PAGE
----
CRUD stands for “Create, Read, Update, and Delete”, the four basic functions a model should be able to do in order to be complete. The origin of the term CRUD is often credited to James Martin in his 1983 book Managing the Data Base Environment, which makes CRUD one of the oldest continually used phrases in the coding lexicon, CRUD has informed database development, optimization, and innovation for nearly four decades. The CRUD paradigm is also common when developing web applications, since it provides an easily memorable framework for reminding developers how to construct usable, scaleable models and database platforms for a myriad of different purposes, including web applications.
How is CRUD used for programming?
Let’s use a music database as an easy-to-understand example. In this example, we have a database that stores information for artists, albums, reviews, and genres. When programmers provide interactions with this database, the steps of CRUD are carried out as follows:
- Create: A new artist is entered into the database. The program calling the function would supply values like “artist” or “band name”, which would be assigned a unique ID that could be referenced later.
- Read: The new artist's information is displayed to the user or programmer, powered by a function that simply calls up the entry from the database based on the unique ID.
- Update: Artist information, such as notes and country of origin are added to the artist record. This would be powered by a function that allows for updates to an existing entry, prompting users to fill in those required fields.
- Delete: If no albums or songs will be added for this artist, the artist can be deleted. Or, the artist record can be removed for other reasons (duplicate entry, lack of information, etc.).
In other words, without the four basic elements that comprise CRUD, an application or software cannot be considered complete (more complex needs may require even more elements to be complete).
Because these operations are so fundamental, they are often documented and described under one comprehensive heading. Depending on the basic storage unit for the particular application, some such heading names include:
- Contact management
- Content management
- Contact maintenance
- Document management
When you come across these terms while learning a programming language, you are dealing with CRUD.
What does CRUD actually look like in terms of real database applications?
Each element in the CRUD acronym corresponds to a standard Structured Query Language (SQL) statement, Hypertext Transfer Protocol (HTTP) method (this is typically used to build RESTful APIs) or Data Distribution Service (DDS) operation.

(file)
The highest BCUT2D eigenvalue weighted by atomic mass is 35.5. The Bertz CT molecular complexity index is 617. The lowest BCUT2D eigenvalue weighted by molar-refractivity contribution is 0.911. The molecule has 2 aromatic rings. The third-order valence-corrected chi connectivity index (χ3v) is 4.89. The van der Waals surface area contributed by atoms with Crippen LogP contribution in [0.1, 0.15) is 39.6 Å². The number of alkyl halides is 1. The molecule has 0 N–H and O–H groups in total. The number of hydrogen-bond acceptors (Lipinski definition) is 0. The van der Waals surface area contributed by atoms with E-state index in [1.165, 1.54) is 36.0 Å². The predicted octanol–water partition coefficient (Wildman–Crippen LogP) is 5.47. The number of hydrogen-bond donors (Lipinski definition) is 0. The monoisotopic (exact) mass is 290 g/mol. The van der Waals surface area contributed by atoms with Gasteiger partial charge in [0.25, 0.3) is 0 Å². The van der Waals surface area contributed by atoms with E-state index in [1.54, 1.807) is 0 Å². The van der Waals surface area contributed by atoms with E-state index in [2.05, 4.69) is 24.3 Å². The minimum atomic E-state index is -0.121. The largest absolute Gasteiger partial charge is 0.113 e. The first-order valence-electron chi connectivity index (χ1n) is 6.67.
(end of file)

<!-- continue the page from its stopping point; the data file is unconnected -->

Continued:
For example, in terms of SQL, the corresponding terms are:
- Create = Insert
- Read = Select
- Update = Update
- Delete = Delete
For HTTP, the terms pair as:
- Create = Put/Post
- Read = Get
- Update = Put/Post/Patch
- Delete = Delete
Seen this way, CRUD provides a useful paradigm for developers to follow no matter what language or protocol they are working with. Think of it almost as a checklist for ensuring that the component or model you are building actually provides the functionality necessary for operations and queries to run smoothly.
How is CRUD useful for my own programming needs?
Since CRUD refers more to a structural idea rather than a specific language, think of it less as a coding language to master and more as a guiding principle that informs database design and operations, the backbone of modern web applications. Without a system or model that adheres to this paradigm, the database operations for an app will not fully function.
To master CRUD and apply its principles for your own programming or development projects or learning, you want to become versed in one of the common languages referenced above. For example, you could take a course in HTML or one in SQL, or one of the many database programming languages.
If you intend to focus more on web design as a specialty, CRUD is still relevant. Web designers refer instead to REST (representational state transfer), but REST is still simply a superset of CRUD. REST is used with HTTP resources, which are important for developing secure websites that visitors will trust. Therefore, if you were planning on learning HTTP, this same paradigm will still serve as the backbone of what you develop.
There are few complex functions or user-end interfaces that do not require the fundamentals of CRUD. If you want to create usable databases, address books, web pages, or any other kind of software, you need to familiarize yourself with the basics about CRUD and how it works. CRUD mastery is essential for good computer programming. As you build programming proficiency in designing storage systems, incorporating CRUD operations into your models will become second nature.